Executives at NBC-Universal are smacking their foreheads over an interview General Electric CEO Jeff Immelt gave Ron Grover at Business Week today, in which the current top dog made it clear that come what may, his man Jeff Zucker will still have a job.
That’s the message coming from between the lines of Immelt ‘s remarks :
“He’s a smart, tough media executive who is not afraid of change at a very difficult time for the media industry,” Immelt said, apparently without having looked at Leno’s ratings.
Immelt adds: “I think he’s as good as anyone running a media company today, and he’s only 42 years old.” Zucker is 44, as Grover points out.
Cynical, critical-minded, eeevil journalists have long skewered Zucker as one of the luckiest sons of guns working in television — the man who, objectively, has presided over NBC’s fall from first to fourth place among broadcast networks and whose movie studio now dangles far behind the other majors.
This kind of blind support is infuriating those who work beneath Zucker.
“Here’s the guy who destroyed ‘The Tonight Show,’” said one bewildered top executive. “Destroyed Conan O’Brien. He’s ruined the primetime line-up. ‘Southland’ is one of the best shows on TV, and it’s gone. He’s destroyed NBC.”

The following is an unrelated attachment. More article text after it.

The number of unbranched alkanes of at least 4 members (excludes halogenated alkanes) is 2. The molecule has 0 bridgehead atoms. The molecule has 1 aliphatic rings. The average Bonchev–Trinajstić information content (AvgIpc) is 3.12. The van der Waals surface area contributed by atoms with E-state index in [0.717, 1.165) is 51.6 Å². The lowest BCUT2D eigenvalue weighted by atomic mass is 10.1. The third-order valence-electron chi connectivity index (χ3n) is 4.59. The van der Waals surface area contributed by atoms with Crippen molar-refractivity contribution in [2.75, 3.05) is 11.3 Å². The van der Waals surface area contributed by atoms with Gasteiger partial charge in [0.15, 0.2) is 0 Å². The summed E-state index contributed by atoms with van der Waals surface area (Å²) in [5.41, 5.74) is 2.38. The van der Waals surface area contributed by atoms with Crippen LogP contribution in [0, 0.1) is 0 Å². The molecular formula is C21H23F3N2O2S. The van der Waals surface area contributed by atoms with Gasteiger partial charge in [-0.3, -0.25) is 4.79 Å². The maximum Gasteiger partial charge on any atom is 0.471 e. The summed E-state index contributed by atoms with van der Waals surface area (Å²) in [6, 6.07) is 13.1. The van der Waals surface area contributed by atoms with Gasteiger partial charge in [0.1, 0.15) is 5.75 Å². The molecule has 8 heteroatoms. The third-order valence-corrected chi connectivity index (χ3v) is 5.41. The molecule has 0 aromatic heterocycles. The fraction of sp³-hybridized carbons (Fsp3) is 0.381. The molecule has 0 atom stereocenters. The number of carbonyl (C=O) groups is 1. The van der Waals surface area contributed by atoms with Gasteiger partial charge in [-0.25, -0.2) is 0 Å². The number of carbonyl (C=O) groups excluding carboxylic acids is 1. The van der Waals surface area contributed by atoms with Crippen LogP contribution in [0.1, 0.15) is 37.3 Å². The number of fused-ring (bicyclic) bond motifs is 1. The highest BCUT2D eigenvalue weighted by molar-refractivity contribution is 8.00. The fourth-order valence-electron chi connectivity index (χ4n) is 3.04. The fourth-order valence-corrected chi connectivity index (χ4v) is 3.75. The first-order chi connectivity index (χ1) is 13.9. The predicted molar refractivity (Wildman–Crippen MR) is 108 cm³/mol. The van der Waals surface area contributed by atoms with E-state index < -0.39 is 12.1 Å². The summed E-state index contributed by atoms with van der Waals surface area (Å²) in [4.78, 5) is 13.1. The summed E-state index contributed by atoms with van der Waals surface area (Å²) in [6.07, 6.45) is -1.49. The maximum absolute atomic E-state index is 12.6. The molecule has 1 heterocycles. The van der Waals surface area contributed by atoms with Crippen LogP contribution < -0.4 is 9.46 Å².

Well, this is the kind of thing you used to hear from competitors. Zucker is well known as an executive highy skilled at managing up. Looks like he’s not done such a good job managing down.
But this well-timed interview also suggests that Immelt is positioning any sale to Comcast to include a role for Zucker, who may be retained expressly to guard GE’s 49 percent interest.
So … yeah. What’s up with that deal we first told you about two weeks ago?
Nobody I know believes the latest round of sniffing around the edges of NBC-Universal by NewsCorp or Liberty Media. (And thanks to Joe Flint for pointing up the heavy breathing in those reports. We now forgive him for rewriting our story break with a by-the-by credit near the bottom. ‘s ok, Joe.)
What I am hearing from inside and around the deal is that indeed the Comcast deal to buy 51 percent of NBC-Universal is done in principle, but it will be several more weeks before anything official is announced.
“They’ve all agreed to agree,” is how one executive with knowledge of the deal put it.
If that’s the case, then Vivendi will not need to prepare an IPO to exercise its 20 percent put of NBC-Universal.
Then … out with the old boss, in with the new boss. And we can all prepare for the new culture change at NBC-Universal — yet again.